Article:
After attending the launch of the Northern Independent Coffee Guide, the next day I picked a place in Manchester featured in the guide. I settled on Teacup in the Northern Quarter. The area is a hub of indie cafes and shops and the Saturday afternoon crowd consist of mainly students and young professionals. Teacup’s neighbours are attractive and it’s difficult to walk past so many appealing coffee shops and cafes without calling in, a number of them being in the guide also – North Tea Power and Takk being a couple of examples.
Teacup is a cafe by day and has also recently become a restaurant in the evening serving small plates. It is one of three establishments that is propelled by the self proclaimed “creative foodies” at Casual Manna. Bonbon Chocolate Boutique, and Propertea at Manchester Cathedral complete the set.
We arrived to the welcome of a small queue that reduced in minutes and smiles to inform us we would be seated shortly. The place was much bigger than I anticipated for an independent café. The space reached back to open out on a parallel road behind the building, facing other popular Manchester indies Home Sweet Home and Common. The deco was trendy and wouldn’t look out of place in London’s hipster districts. Vintage biology posters reminiscing old school biology lessons were lined along the walls adding a charm to the modern features.
The menu was interesting and varied, with breakfast being served all day, sandwiches, wraps, pies, cakes and afternoon tea options. I chose the pork and fig ciabatta with a v60 coffee, and my friend chose the carrot and lime soup with a ‘Energise Your Eyes’ tea – one of many teas they offer on a menu entirely dedicated to loose leaf tea.
We were sat in view of the kitchen where you can watch the chefs casually make up each plate and call for it to be delivered. I was intrigued by this as I could only see two chefs, the idea of them producing dishes between them from a detailed breakfast, snack, lunch and afternoon tea menu seemed ambitious and I was hesitant of how long we would wait.
Thankfully it wasn’t long until our order arrived. The coffee was a single origin Ethopian Gelana Abaya from Butterworth and Son in Suffolk. As a delicate v60 the taste was subtle chocolate with a refreshing fruity touch. The sandwich was fresh and the fig brought a sweetness similar to apple, it was a good choice. Although being placed on a table by the kitchen where you can watch the chefs, I started to regret not taking the all day breakfast menu so seriously.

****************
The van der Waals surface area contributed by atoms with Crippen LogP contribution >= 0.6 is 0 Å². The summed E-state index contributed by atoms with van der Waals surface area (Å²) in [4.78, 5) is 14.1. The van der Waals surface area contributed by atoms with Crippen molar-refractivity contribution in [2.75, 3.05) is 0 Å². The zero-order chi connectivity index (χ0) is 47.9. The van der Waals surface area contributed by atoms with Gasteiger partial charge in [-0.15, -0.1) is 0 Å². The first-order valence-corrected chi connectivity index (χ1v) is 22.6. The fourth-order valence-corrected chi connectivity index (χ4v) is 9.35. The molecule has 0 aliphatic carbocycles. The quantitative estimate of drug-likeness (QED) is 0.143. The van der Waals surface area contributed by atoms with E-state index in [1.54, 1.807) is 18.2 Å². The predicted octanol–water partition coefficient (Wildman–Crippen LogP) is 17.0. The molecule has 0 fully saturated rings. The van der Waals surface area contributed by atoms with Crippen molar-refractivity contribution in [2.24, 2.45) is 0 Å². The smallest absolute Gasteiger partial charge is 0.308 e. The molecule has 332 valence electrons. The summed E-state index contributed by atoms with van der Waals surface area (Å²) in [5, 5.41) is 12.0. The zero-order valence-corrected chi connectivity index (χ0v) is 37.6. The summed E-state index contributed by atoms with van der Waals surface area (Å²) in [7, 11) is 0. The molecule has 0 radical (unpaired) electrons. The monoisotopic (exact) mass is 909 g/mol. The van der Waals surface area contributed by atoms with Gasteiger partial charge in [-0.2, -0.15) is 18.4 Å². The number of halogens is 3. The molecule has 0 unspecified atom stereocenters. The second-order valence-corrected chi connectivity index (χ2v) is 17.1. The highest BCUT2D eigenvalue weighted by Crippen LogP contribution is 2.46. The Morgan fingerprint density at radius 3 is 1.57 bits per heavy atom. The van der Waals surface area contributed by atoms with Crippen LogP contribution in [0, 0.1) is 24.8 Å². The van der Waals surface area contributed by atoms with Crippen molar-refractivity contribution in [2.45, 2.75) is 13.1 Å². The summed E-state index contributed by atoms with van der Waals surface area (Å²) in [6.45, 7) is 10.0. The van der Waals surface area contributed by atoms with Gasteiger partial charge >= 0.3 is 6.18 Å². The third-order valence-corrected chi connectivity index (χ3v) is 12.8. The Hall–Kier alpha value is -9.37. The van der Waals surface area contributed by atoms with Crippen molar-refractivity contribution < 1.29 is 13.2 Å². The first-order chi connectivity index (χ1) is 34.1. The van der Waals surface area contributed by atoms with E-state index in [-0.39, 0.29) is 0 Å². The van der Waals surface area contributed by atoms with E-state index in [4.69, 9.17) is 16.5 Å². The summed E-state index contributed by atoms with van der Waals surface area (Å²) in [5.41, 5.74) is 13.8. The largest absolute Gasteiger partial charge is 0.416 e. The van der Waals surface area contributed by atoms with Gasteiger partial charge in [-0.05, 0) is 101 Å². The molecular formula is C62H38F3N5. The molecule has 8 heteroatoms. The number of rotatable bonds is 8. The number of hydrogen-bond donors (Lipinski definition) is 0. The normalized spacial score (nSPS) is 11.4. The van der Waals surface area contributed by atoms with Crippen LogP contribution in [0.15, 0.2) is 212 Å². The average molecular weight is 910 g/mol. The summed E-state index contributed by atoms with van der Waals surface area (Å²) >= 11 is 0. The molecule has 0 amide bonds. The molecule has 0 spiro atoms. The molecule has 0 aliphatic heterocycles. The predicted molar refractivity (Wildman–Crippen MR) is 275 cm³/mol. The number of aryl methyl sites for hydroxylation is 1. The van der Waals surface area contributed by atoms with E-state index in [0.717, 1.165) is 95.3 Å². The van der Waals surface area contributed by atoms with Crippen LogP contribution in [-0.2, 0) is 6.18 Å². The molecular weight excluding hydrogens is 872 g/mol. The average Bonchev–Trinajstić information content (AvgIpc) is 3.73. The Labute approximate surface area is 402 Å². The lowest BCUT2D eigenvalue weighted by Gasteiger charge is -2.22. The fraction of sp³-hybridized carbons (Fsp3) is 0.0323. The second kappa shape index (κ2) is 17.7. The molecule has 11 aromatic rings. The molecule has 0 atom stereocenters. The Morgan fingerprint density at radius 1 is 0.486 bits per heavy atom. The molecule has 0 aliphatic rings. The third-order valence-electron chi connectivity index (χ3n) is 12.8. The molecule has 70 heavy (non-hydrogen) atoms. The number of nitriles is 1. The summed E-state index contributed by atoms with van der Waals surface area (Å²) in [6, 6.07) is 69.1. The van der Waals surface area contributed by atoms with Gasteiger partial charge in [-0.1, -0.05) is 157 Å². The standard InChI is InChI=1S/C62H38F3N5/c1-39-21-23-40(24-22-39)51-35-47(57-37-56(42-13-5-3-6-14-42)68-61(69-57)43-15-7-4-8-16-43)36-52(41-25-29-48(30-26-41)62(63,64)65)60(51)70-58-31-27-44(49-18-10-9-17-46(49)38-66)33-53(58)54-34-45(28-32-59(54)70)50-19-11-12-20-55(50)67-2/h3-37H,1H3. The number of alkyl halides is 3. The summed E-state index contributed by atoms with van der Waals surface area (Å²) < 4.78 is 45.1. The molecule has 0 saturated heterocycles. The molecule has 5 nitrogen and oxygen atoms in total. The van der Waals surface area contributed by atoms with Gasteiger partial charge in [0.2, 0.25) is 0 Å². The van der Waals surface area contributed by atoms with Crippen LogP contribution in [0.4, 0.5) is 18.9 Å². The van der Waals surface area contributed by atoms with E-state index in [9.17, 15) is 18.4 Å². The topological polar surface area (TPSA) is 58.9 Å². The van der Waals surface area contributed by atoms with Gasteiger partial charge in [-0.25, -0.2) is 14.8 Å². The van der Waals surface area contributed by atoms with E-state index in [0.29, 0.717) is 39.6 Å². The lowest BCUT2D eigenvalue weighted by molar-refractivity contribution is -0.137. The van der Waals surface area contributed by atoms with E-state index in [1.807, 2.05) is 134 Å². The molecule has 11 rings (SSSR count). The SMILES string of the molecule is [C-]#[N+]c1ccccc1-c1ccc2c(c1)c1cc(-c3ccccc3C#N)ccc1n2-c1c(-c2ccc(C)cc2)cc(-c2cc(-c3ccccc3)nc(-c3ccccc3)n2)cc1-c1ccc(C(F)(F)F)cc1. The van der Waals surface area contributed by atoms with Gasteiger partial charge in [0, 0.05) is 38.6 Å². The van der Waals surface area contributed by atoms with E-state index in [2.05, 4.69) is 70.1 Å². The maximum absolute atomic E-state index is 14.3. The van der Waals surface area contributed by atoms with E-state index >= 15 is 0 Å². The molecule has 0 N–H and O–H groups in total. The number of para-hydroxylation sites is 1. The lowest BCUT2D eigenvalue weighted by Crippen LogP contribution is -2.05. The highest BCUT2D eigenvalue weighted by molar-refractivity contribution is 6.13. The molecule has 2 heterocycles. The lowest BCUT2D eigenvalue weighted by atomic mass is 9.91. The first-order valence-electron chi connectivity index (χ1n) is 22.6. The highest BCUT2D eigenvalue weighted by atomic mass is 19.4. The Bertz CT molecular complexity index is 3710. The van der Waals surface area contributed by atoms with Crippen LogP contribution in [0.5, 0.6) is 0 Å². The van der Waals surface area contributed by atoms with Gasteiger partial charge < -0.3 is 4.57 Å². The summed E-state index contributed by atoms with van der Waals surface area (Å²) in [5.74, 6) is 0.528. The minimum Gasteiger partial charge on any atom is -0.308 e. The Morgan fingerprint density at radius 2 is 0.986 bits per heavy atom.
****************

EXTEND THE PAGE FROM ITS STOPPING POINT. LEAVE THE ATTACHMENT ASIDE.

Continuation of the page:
We moved onto cake afterwards, I selected what seemed to be a loaf of brownie topped with cubes of cookie dough, and my friend chose the victoria sponge, generous portions made up for the price tag. The cakes are produced in house and are served large so you (in theory) take the rest home. We saw this as more of a challenge. A box would have just been an extra thing to carry, right?
The atmosphere was enjoyable, I felt that there was plenty of space and time considering the busy rush of a Saturday, and we were well looked after by some of the friendliest serving staff I have encountered for a while.
The bill came to about £13 each for lunch, a drink and cake but I would say you could easily spend more than that. The sandwiches were priced between £5.50 and £6.50, a selection of pies with mash (pies are everywhere in Manchester) which were between £9.50 and £11.50 and cakes priced between £3.90 and £5.50. The tea pricing began at around £4.00, the coffee was cheaper, starting at around £2.90.
I would recommend Teacup as a place to visit, however the price of the drinks would discourage me from attending regularly as a place to read my paper. But if I just leave this picture of the cakes here, I’m sure you will come to your own conclusion about a future visit…
Get in touch if you have been to somewhere outside Harrogate in the guide and let us know what you thought!